The Civil Rights Act of 1964, was a watershed piece of legislation that “outlawed discrimination based on race, color, religion, sex, or national origin.” Originally conceived to protect the rights of black males, the bill was amended to protect the civil rights of everyone in the United States, and stipulated in no uncertain terms that women (of all races) were to be afforded the same protection.
Although President John F. Kennedy promised action and had a bill sent to Congress in 1963, it would fall to President Lyndon B. Johnson to follow through on the act following Kennedy’s death. In March, after the violence in Selma, he addressed Congress:
I speak tonight for the dignity of man and the destiny of democracy. I urge every member of both parties, Americans of all religions and of all colors, from every section of this country, to join me in that cause.
At times history and fate meet at a single time in a single place to shape a turning point in man`s unending search for freedom. So it was at Lexington and Concord. So it was a century ago at Appomattox. So it was last week in Selma, Alabama. There, long-suffering men and women peacefully protested the denial of their rights as Americans. Many were brutally assaulted. One good man, a man of God, was killed.
There is no cause for pride in what has happened in Selma. There is no cause for self-satisfaction in the long denial of equal rights of millions of Americans. But there is cause for hope and for faith in our democracy in what is happening here tonight. For the cries of pain and the hymns and protests of oppressed people have summoned into convocation all the majesty of this great government -- the government of the greatest nation on earth. Our mission is at once the oldest and the most basic of this country: to right wrong, to do justice, to serve man.
Southern Democrats and other segregationists were violently opposed to the measure, and tried to defeat it through a filibuster. When the bill finally came to a vote, it was passed by an overwhelming margin.
The act transformed American society by “prohibiting discrimination in public facilities, in government, and in employment.” The "Jim Crow" laws in the South were abolished, and it became illegal to force segregation of races in schools, housing, or hiring.
The modern civil rights movement that culminated in the enactment of the law is usually credited to Rosa Parks, a black woman from Montgomery, Alabama, who, in December 1955, refused to relinquish her seat on a municipal bus to a white man.
Parks was fined for disobeying a city ordinance, which she refused to pay, setting up the first test of the constitutionality of segregation on publicly owned property.
History of the legislation
There have been a number of “civil rights” acts passed by Congress since the end of the Civil War, including those of 1866, 1871 (also known as the “Ku Klux Klan Act), 1875, 1957 (establishing the Civil Rights Commission), 1960, 1968 (fair housing), and 1991, but this act — of 1964 — is thought to be the most meaningful for several reasons.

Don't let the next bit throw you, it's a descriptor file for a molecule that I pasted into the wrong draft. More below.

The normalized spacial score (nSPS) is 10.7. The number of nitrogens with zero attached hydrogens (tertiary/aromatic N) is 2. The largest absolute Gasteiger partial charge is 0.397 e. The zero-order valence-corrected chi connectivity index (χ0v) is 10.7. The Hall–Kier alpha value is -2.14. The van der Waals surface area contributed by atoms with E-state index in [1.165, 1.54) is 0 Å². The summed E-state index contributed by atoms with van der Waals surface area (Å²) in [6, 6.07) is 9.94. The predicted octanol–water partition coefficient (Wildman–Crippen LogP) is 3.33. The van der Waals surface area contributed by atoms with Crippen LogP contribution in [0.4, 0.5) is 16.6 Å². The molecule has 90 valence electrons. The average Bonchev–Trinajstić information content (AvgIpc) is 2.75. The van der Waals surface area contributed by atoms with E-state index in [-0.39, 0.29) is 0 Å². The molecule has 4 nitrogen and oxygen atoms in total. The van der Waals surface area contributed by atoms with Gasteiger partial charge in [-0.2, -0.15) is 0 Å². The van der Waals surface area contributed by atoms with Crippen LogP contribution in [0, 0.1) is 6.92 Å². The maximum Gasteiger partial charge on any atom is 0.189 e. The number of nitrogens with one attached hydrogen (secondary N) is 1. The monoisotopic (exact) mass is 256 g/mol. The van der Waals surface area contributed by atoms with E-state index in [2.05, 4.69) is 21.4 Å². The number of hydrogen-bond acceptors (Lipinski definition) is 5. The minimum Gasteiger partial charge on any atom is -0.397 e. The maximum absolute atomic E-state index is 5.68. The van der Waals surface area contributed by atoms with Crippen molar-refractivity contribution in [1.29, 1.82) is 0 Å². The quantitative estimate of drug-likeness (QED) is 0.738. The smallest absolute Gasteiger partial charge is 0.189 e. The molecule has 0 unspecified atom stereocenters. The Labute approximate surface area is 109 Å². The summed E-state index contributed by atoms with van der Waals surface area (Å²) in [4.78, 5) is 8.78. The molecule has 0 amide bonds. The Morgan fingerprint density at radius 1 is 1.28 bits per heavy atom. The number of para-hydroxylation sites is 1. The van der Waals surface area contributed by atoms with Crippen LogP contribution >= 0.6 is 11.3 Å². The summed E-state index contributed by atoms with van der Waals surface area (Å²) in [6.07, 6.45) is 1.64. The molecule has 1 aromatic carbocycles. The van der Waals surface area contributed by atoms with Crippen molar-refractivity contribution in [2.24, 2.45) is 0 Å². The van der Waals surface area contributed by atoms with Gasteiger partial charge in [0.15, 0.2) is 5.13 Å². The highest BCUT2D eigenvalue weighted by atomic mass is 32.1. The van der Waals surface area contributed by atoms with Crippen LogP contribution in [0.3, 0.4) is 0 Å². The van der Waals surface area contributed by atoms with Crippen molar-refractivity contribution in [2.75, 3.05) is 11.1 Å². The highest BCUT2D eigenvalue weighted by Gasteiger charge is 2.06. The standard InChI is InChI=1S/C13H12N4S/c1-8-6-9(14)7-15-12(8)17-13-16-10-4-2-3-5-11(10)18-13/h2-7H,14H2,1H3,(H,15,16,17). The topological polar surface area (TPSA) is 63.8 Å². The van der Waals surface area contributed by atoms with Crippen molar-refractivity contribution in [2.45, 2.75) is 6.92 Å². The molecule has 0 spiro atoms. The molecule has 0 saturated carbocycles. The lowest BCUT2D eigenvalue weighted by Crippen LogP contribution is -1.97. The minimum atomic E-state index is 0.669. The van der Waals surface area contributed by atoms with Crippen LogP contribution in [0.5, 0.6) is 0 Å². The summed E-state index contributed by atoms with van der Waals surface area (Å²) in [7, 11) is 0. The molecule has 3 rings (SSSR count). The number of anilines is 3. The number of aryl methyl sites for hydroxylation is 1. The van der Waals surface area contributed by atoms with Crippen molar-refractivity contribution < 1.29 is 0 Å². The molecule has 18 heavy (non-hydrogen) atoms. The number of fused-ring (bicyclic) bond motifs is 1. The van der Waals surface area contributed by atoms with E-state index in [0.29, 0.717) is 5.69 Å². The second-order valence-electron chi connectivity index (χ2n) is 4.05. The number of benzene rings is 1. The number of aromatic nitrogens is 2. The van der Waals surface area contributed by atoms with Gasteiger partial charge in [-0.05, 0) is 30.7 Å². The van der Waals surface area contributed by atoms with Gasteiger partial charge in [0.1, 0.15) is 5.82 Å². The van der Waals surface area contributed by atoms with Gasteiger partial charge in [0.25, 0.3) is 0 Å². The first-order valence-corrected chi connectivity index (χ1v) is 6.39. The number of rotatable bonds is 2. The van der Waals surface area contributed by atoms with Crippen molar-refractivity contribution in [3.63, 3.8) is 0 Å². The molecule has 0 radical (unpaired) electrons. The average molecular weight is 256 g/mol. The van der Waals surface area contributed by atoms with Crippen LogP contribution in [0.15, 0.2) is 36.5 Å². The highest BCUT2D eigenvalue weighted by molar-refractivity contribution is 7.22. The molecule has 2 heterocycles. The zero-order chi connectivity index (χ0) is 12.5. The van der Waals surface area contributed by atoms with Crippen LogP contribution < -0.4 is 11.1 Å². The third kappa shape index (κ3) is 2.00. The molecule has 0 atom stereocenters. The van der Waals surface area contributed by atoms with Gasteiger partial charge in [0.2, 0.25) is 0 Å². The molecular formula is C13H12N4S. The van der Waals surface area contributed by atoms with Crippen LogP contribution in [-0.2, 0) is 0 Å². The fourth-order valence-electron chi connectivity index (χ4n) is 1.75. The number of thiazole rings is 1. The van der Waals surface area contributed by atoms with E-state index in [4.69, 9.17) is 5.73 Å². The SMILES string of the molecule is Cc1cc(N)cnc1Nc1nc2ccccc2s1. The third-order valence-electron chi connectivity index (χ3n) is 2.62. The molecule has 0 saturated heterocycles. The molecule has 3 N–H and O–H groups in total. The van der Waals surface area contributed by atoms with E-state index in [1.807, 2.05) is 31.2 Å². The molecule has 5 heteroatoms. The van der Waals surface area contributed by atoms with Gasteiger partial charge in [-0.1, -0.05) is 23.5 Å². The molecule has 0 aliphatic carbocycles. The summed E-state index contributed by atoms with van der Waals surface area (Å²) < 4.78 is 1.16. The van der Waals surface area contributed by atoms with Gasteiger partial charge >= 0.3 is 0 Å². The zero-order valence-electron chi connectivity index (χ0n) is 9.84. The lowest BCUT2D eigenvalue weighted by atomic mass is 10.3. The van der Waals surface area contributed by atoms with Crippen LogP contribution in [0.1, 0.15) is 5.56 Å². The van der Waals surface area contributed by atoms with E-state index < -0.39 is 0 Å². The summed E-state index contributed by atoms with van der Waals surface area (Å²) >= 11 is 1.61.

It came at a time when racial tensions were growing and showed that the federal government can and does respond to the needs and demands of the people of a democracy.
For the first time, the act covered an entire culture — all Americans (with a few exceptions) — and it was equipped with the legislative teeth to follow through on its promises of equal treatment.
The act barred unequal application of voter registration requirements, though it did not do away with literacy tests. It also banned discrimination in hotels, motels, restaurants, theaters, and other public accommodations, though it exempted private clubs. It “encouraged” the desegregation of public schools and charged the U.S. Attorney General with the filing of law suits to carry out its mandate.
Title VII of the act outlawed discrimination in employment based on race, color, creed, sex, or national origin, for any firm with 15 or more full-time employees. Sexual harassment was interpreted as falling under sex discrimination, as found in Meritor Savings Bank v. Vinson (1986).
Title VII was expanded by the Americans with Disabilities Act of 1990, to include legislation prohibiting pregnancy, age, and disability discrimination.
- - - Books You May Like Include: ----
The Years of Lyndon Johnson: Master of the Senate by Robert A. Caro.
The most riveting political biography of our time, Robert A. Caro’s life of Lyndon B. Johnson, continues. Master of the Senate takes Johnson’s story t...
The Right To Vote The Contested History Of Democracy In The United States by Alexander Keyssar.
An esteemed historian offers a compelling re-thinking of the path America has taken toward its goal of universal suffrage. Most Americans take for gr...
The Walls of Jericho: Lyndon Johnson, Hubert Humphrey, Richard Russell, and the Struggle for Civil Rights by Robert Mann.
A powerful account of America at its best--Congress ratifying a national demand for civil rights for blacks. Robert Mann, a veteran Senate aid, recall...